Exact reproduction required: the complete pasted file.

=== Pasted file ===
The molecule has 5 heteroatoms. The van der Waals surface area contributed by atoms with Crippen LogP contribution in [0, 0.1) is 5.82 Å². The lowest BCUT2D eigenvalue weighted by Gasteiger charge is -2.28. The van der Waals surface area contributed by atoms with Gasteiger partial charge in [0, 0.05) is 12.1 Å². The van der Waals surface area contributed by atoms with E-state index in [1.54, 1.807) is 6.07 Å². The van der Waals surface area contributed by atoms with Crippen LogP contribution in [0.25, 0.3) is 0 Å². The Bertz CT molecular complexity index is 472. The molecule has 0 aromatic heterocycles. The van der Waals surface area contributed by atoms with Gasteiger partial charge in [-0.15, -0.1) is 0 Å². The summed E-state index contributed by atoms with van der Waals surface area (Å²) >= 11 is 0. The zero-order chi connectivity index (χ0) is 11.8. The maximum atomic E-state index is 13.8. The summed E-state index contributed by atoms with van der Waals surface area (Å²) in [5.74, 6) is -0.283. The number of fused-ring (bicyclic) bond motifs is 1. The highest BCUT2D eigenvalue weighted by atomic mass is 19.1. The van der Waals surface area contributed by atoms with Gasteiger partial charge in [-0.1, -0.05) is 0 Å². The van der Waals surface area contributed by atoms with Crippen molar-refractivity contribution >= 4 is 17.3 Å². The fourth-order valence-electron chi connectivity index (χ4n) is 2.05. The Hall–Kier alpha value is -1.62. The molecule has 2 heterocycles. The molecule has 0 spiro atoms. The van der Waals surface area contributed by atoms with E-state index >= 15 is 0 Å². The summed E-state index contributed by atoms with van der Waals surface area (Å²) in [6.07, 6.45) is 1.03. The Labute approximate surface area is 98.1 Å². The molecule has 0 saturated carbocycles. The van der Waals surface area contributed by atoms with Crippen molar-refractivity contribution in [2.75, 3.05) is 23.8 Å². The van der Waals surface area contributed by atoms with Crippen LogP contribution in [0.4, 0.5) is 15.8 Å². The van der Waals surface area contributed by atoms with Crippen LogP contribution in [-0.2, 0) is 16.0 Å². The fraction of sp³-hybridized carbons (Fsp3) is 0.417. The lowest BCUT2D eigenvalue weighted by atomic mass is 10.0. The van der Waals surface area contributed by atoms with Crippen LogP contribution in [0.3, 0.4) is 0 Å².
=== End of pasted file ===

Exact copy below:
The molecule has 5 heteroatoms. The van der Waals surface area contributed by atoms with Crippen LogP contribution in [0, 0.1) is 5.82 Å². The lowest BCUT2D eigenvalue weighted by Gasteiger charge is -2.28. The van der Waals surface area contributed by atoms with Gasteiger partial charge in [0, 0.05) is 12.1 Å². The van der Waals surface area contributed by atoms with E-state index in [1.54, 1.807) is 6.07 Å². The van der Waals surface area contributed by atoms with Crippen LogP contribution in [0.25, 0.3) is 0 Å². The Bertz CT molecular complexity index is 472. The molecule has 0 aromatic heterocycles. The van der Waals surface area contributed by atoms with Gasteiger partial charge in [-0.15, -0.1) is 0 Å². The summed E-state index contributed by atoms with van der Waals surface area (Å²) >= 11 is 0. The zero-order chi connectivity index (χ0) is 11.8. The maximum atomic E-state index is 13.8. The summed E-state index contributed by atoms with van der Waals surface area (Å²) in [5.74, 6) is -0.283. The number of fused-ring (bicyclic) bond motifs is 1. The highest BCUT2D eigenvalue weighted by atomic mass is 19.1. The van der Waals surface area contributed by atoms with Gasteiger partial charge in [-0.1, -0.05) is 0 Å². The van der Waals surface area contributed by atoms with Crippen molar-refractivity contribution >= 4 is 17.3 Å². The fourth-order valence-electron chi connectivity index (χ4n) is 2.05. The Hall–Kier alpha value is -1.62. The molecule has 2 heterocycles. The molecule has 0 spiro atoms. The van der Waals surface area contributed by atoms with E-state index >= 15 is 0 Å². The summed E-state index contributed by atoms with van der Waals surface area (Å²) in [6.07, 6.45) is 1.03. The Labute approximate surface area is 98.1 Å². The molecule has 0 saturated carbocycles. The van der Waals surface area contributed by atoms with Crippen molar-refractivity contribution in [2.75, 3.05) is 23.8 Å². The van der Waals surface area contributed by atoms with Crippen LogP contribution in [0.4, 0.5) is 15.8 Å². The van der Waals surface area contributed by atoms with Crippen LogP contribution in [-0.2, 0) is 16.0 Å². The fraction of sp³-hybridized carbons (Fsp3) is 0.417. The lowest BCUT2D eigenvalue weighted by atomic mass is 10.0. The van der Waals surface area contributed by atoms with Crippen LogP contribution in [0.3, 0.4) is 0 Å².